When you live with a toddler, tantrums are a fact of life. Your best defense is a good offense — try to avoid situations that could provoke a tantrum whenever possible. Tantrums are more likely when children are tired or hungry, for example, so try to schedule your grocery shopping and trips to the post office for times when your child is fed and rested. When you’re out and about together, keep snacks on hand.
Frustration is also a big tantrum-producer. If you know your child is going to insist on visiting the pet store when you go to the mall, make sure you have time to do it, or think twice about the trip. Thinking through his likely reactions, the consequences, and the alternatives isn’t really “giving in” to him; it’s being a wise parent.
Avoiding a tantrum isn’t always possible, of course. Once one starts, you may find it impossible to reason with your toddler. If you find the situation embarrassing, your best move is to leave. Becoming harsh or punitive will only get you more upset and angry; it certainly won’t help end the tantrum. Your job is to remain as calm as possible. Leaving the situation helps everybody, even if it means you’ll have to go back to the store later to finish your shopping. If you can’t leave altogether, try to exit the immediate scene. For example, if you’re in the dentist’s waiting room, go out into the parking lot or the hallway until the storm passes.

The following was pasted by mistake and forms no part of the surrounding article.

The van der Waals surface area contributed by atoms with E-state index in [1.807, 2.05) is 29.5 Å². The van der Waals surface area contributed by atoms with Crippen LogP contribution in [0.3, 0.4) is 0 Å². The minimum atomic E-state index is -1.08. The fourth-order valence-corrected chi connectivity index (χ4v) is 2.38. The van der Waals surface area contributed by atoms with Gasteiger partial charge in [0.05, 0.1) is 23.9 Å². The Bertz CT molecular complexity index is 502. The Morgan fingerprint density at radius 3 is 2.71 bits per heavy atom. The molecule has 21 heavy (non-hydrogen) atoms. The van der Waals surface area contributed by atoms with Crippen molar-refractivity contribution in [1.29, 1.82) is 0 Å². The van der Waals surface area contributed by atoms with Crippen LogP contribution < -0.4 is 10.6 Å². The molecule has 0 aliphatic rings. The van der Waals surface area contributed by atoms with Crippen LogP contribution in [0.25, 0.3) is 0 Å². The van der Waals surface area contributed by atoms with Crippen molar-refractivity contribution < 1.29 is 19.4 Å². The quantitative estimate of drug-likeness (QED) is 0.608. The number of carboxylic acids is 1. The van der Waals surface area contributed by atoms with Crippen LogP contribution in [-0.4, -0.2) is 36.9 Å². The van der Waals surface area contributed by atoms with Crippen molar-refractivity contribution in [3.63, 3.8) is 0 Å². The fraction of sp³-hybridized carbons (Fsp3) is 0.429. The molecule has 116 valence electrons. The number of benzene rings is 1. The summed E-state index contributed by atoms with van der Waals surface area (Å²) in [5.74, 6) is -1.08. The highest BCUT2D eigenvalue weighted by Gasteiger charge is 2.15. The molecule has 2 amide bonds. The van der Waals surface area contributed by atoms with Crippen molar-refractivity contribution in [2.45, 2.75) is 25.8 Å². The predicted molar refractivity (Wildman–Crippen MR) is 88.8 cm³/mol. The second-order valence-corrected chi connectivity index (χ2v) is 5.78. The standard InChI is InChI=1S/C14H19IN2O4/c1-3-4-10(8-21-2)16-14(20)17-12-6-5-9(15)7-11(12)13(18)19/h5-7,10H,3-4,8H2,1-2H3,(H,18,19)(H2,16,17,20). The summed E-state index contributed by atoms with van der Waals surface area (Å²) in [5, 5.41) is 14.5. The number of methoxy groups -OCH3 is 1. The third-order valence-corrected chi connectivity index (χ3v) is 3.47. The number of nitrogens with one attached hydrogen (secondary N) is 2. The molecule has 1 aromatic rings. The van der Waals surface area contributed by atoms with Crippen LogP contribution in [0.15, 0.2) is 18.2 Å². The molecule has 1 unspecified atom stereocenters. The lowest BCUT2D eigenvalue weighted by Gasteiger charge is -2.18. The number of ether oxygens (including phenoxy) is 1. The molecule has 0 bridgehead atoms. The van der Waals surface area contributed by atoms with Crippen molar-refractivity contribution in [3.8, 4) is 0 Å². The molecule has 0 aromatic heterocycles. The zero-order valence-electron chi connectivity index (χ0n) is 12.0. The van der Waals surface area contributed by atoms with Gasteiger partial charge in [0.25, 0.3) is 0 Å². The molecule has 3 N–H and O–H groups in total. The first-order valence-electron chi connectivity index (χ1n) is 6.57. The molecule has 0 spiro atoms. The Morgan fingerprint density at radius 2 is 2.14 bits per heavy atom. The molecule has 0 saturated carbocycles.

Because he’s out of control, a tantrum can be scary for a child. So once it subsides, give your toddler hugs and reassurance. But don’t change the rules. If you told him that it was time to leave the playground and he responded with a tantrum, it’s still time to go when the tantrum is over. It’s fine to acknowledge how strongly he feels, though. In this case you might try to make leaving less painful by offering to read a favorite story or let him ride his favorite tricycle at home.
Keep in mind that your child’s tantrum is nobody’s business but yours. Your toddler will have tantrums, and some of them are bound to happen in public. It doesn’t mean you’re a bad parent, only that you’re the parent of a toddler. People may be looking at you, but it’s very possible that they’re feeling sympathy, not criticism. Regardless of any looks you get, remember that your child doesn’t understand your embarrassment. Public tantrums aren’t meant to humiliate parents, so you should treat your child the same way as if the tantrum happened at home.
It may also help to know that the frequency of tantrums increases between 18 and 30 months but tends to decrease as children reach their third birthday. If your child is prone to tantrums, you may simply want to curtail your outings together during the peak months.